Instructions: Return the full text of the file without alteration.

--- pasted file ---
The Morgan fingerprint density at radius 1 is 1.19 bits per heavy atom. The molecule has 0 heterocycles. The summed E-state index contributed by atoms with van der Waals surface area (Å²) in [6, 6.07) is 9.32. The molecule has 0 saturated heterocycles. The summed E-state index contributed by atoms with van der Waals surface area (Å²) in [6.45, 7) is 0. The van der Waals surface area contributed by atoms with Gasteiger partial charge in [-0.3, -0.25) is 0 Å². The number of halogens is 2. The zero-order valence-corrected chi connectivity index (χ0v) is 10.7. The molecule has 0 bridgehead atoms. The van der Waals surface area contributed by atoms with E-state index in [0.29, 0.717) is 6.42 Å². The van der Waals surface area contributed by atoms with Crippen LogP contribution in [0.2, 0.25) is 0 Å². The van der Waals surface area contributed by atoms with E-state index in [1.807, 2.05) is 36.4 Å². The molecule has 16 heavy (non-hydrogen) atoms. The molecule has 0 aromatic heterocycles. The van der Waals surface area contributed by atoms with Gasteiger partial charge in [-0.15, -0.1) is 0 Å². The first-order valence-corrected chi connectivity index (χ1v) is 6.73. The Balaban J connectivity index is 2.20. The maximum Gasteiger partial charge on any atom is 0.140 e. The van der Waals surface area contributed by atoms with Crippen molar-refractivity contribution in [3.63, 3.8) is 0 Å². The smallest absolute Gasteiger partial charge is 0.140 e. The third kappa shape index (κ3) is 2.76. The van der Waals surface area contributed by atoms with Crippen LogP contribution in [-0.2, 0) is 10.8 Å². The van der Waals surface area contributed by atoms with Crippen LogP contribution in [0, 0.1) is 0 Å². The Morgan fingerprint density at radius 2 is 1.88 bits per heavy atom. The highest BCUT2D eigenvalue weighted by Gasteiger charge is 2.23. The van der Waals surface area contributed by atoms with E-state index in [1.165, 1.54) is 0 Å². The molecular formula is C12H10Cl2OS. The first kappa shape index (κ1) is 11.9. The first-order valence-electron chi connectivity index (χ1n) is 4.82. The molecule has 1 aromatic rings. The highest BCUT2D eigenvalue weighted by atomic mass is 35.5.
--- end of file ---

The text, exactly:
The Morgan fingerprint density at radius 1 is 1.19 bits per heavy atom. The molecule has 0 heterocycles. The summed E-state index contributed by atoms with van der Waals surface area (Å²) in [6, 6.07) is 9.32. The molecule has 0 saturated heterocycles. The summed E-state index contributed by atoms with van der Waals surface area (Å²) in [6.45, 7) is 0. The van der Waals surface area contributed by atoms with Gasteiger partial charge in [-0.3, -0.25) is 0 Å². The number of halogens is 2. The zero-order valence-corrected chi connectivity index (χ0v) is 10.7. The molecule has 0 bridgehead atoms. The van der Waals surface area contributed by atoms with E-state index in [0.29, 0.717) is 6.42 Å². The van der Waals surface area contributed by atoms with Crippen LogP contribution in [0.2, 0.25) is 0 Å². The van der Waals surface area contributed by atoms with E-state index in [1.807, 2.05) is 36.4 Å². The molecule has 16 heavy (non-hydrogen) atoms. The molecule has 0 aromatic heterocycles. The van der Waals surface area contributed by atoms with Gasteiger partial charge in [-0.15, -0.1) is 0 Å². The first-order valence-corrected chi connectivity index (χ1v) is 6.73. The Balaban J connectivity index is 2.20. The maximum Gasteiger partial charge on any atom is 0.140 e. The van der Waals surface area contributed by atoms with Crippen molar-refractivity contribution in [3.63, 3.8) is 0 Å². The smallest absolute Gasteiger partial charge is 0.140 e. The third kappa shape index (κ3) is 2.76. The van der Waals surface area contributed by atoms with Crippen LogP contribution in [-0.2, 0) is 10.8 Å². The van der Waals surface area contributed by atoms with Crippen LogP contribution in [0, 0.1) is 0 Å². The Morgan fingerprint density at radius 2 is 1.88 bits per heavy atom. The highest BCUT2D eigenvalue weighted by Gasteiger charge is 2.23. The van der Waals surface area contributed by atoms with E-state index in [1.165, 1.54) is 0 Å². The molecular formula is C12H10Cl2OS. The first kappa shape index (κ1) is 11.9. The first-order valence-electron chi connectivity index (χ1n) is 4.82. The molecule has 1 aromatic rings. The highest BCUT2D eigenvalue weighted by atomic mass is 35.5.